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The Independent Critic

Lauren Meley, Michael Scott Ross, Hall Hunsinger
Eric Norcross
38 Mins.

 "Caroline of Virginia" Review 
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I love fairy tales.

I know. I know. That may sound incredibly strange for those of you who visit this little world of mine often and recognize me as the rather jaded film writer and social justice activist.

But I do. I love fairy tales.

While I don't always invest myself in the ideas of hope and love and sacrifice, I love to reflect upon them and to immerse myself in a world that includes them.

Caroline of Virginia is a fairy tale set in the very real world of New York City. The film takes place during the New York City transit strike and centers around Caroline (Lauren Meley), a deaf young woman who works in a bookstore. One day, she has a quietly romantic encounter with an under-appreciated musician (Michael Scott Ross).

The two click, perhaps recognizing in each other an unacknowledged strength of heart and spirit. He sees in her a young woman who is taunted and teased for her physical challenges yet her spirit is never extinguished and she, in turn, genuinely appreciates his music even if it is something she cannot hear herself.

A chance encounter with a wizard (Hall Hunsinger), this is a fairy tale after all, leads to our musician being granted the wish that Caroline be able to truly hear his music. For the next three days, the wizard grants, the lovely young Caroline will be able to hear her new love's music. However, at the end of the three days there is a price for the musician to pay ... he himself will lose his own hearing.

Oh, but wait. There's one more catch. IF the New York City transit strike ends within these three days, the deal is null and void and our musician will have no price to pay for this most romantic of gestures.

Caroline of Virginia is proof positive that you can create a sweeping, magical fairy tale within the confines of a lower budget, indie short film. We like to say that the greatest benefit a film can have is genuine talent, and Caroline of Virginia is filled to the brim with talent both on and off the screen.

Of course, it all begins with Caroline. To be a convincing fairy tale, a film simply must convince in both the the real world and the world that transcends the human experience. Lauren Meley gives a beautiful performance as a young woman who seemingly manages to find the beauty in her everyday life despite her own physical challenges. Meley's performance as a deaf young woman, at least to this non-hearing impaired film writer, was so convincing that I found myself looking her up to see if she really was deaf (She's not). Watch Meley's eyes and body language as her miracle unfolds and she begins to experience life in a different way - it's as if we're watching an already beautiful flower blossom and reach up to the skies.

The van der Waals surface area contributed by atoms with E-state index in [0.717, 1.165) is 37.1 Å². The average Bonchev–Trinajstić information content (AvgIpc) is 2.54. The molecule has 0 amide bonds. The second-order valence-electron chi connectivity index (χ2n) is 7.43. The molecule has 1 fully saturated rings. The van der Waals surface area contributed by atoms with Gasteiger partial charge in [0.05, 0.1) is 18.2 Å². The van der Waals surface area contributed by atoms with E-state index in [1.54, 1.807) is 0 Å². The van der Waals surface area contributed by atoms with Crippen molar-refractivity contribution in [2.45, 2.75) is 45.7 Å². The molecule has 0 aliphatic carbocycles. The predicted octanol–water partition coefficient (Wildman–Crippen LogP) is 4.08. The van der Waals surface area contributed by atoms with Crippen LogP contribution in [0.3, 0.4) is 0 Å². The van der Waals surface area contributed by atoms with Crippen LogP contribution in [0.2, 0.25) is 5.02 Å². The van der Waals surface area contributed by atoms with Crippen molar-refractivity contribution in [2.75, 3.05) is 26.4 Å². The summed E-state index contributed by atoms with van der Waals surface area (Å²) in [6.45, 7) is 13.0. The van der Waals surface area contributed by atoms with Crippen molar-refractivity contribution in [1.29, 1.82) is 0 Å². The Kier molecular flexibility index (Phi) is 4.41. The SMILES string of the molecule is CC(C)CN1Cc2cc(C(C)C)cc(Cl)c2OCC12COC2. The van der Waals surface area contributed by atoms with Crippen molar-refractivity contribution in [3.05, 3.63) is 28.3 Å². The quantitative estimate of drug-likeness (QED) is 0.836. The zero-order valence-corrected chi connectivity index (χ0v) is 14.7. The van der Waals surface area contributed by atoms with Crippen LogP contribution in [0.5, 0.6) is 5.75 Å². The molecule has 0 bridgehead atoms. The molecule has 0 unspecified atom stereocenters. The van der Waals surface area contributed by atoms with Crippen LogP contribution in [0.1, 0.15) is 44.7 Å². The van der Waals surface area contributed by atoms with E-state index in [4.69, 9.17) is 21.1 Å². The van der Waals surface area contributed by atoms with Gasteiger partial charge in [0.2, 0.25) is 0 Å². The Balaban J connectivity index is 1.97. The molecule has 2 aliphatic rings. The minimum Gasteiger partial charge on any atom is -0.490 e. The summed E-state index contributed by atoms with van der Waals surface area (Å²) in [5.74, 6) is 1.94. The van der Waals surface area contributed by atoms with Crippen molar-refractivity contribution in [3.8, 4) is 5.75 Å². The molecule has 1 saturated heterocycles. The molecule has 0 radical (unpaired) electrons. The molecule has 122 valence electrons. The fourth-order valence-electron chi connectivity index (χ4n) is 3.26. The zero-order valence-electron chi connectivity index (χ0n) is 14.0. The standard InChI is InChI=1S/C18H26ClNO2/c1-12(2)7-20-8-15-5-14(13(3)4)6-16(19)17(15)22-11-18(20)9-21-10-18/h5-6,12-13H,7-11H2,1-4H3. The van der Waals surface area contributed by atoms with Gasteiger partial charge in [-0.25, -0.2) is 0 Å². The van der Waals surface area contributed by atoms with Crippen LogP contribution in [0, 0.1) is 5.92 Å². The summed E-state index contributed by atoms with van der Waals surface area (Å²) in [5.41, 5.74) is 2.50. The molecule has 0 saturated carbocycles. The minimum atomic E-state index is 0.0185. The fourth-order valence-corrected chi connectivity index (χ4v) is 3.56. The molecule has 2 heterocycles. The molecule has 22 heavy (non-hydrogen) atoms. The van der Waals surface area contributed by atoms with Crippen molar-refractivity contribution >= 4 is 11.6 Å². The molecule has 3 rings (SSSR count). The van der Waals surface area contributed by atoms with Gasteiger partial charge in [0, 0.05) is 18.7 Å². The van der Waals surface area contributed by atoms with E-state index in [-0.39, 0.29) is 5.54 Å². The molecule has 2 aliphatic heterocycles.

This is not to say that Michael Scott Ross is outshined, though his performance is definitely lower key. Ross has the unenviable task of playing opposite a wizard, played with relentless enthusiasm and quirkiness by Hall Hunsinger. Ross has a rather quiet "guy next door" charm about him. You can't help but get the sense that his music, at least until he meets Caroline, is his one safe place in the world. It's no small trick to create a transcendent and magical interaction on the big screen without all the usual CGI gimmicks to do so, but the interactions between the musician and the wizard are both grounded and otherworldly. Ross's chemistry with Meley is quiet and sweet and natural and, perhaps most importantly, you get the sense that these two would be an absolutely lovely couple even without some miracle entering their lives. Ross exudes the type of warmth that makes you fully believe that our young musician really would fully invest himself in learning Caroline's language if it meant a genuine connection.

Caroline of Virginia was shot on a micro-budget and those budgetary restrictions are evident at times in the film's production quality, but rather than focus on the inherent limitations and tech quirks that come with producing a low-budget indie short it's impossible not to admire how much Norcross accomplishes given the obvious challenges he faced. John Langley creatively addresses the challenges of creating a sound design that balances both the fairy tale world and the very real world of Caroline both before and after hearing becomes a part of her life. Langley takes the very real sounds of New York City and weaves them into the film's auditory story, an approach that both works within the story's framework and also helps to lessen the impact of any budgetary concerns on the audio experience. Norcross himself does the same thing with the camera work, expertly using lighting to create the fairy tale world while working with the natural New York City setting.

Caroline of Virginia is the kind of film that you watch and then think to yourself "I want to watch it again," having become so enchanted with its characters and the simplicity yet honesty of its story. Caroline of Virginia is currently on the film festival circuit and has already been an Official Selection of New Filmmakers New York and Tribeca Grand After Set Program. For more information on Caroline of Virginia, visit the film's website and Facebook page.

© Written by Richard Propes
The Independent Critic